Washington, D.C. — Feb. 16
Companies often overlook hiring and orientation programs as prime opportunities to reinforce corporate goals and motivate employees, said Ilene Gochman, an organization effectiveness expert with Watson Wyatt Worldwide, a leading global consulting firm.
“Few things are more important to a company’s long-term performance than choosing the right employees and ensuring they have the proper outlook from Day One,” Gochman said. “As a result, employers should view the recruitment and orientation process as an opportunity, not as a burden.
“Preparing employees for their new roles and communicating how they can help the firm meet its goals can go a long way toward determining whether new employees ultimately succeed.”
In a review of human resources practices at 50 large U.S. companies, Watson Wyatt found significant differences in financial performance and employee engagement between companies that focus on the details of the hiring and orientation process and those that don’t.
For instance, 65 percent of companies with a highly engaged workforce provide interview training for managers versus 33 percent of companies with a less engaged workforce.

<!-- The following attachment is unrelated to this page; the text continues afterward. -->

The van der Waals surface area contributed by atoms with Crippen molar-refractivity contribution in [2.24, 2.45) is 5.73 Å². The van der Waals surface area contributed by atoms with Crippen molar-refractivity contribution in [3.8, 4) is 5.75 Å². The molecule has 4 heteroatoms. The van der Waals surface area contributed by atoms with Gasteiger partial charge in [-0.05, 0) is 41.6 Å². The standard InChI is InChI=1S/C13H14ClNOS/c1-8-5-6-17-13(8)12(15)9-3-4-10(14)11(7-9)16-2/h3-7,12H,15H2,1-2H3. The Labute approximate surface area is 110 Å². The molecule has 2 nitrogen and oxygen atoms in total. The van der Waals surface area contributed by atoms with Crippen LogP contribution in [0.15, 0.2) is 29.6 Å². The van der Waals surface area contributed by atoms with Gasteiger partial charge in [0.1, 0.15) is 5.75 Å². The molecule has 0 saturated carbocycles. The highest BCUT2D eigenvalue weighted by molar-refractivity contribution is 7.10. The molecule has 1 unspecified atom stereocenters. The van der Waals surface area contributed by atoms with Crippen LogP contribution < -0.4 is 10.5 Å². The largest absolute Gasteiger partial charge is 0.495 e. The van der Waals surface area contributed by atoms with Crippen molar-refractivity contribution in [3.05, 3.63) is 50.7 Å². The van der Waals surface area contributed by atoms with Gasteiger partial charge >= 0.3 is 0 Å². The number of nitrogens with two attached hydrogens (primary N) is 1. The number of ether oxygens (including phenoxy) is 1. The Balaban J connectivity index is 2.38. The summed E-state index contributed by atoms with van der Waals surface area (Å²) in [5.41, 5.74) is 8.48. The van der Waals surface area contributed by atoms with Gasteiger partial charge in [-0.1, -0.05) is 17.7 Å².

Those with highly engaged workers also spend more time in preparing workers for their new jobs — they take an average of 35 weeks to bring a new hire up to speed versus 15 weeks for those with low engagement.
Other Watson Wyatt studies have shown building engagement in employees and establishing an efficient recruiting process are tied to financial performance.
The 2006/2007 WorkUSA survey of more than 12,000 U.S. workers across all job levels and in all major sectors shows that financial performance of organizations is strongly related to employee engagement.
For the typical S&P 500 organization a significant improvement in employee engagement is associated with a $95 million increase in revenue.
In addition, Watson Wyatt’s 2005 Human Capital Index study of 147 employers showed that firms that fill vacancies quickly (within about one month) have financially outperformed those who that take longer to fill positions by 48 percentage points over a three year period.
“Implementing effective recruiting and orientation programs is generally very cost effective,” Gochman said. “In addition, it is not terribly difficult to make change in this area. The main requirement is to focus on improving communication, both to managers who do the hiring and to new employees themselves.”
A simple but key technique for driving worker engagement is to explain to new employees why they were hired. Fifty-two percent of high financial performers said they provided such an explanation versus 29 percent of low financial performers.
“Sharing with new hires the attributes that drew the company to them is an easy and meaningful way to begin a productive relationship,” Gochman said. “It gives new employees an immediate tie to the company and a clear understanding of how their skills can be used productively at their new place of employment.”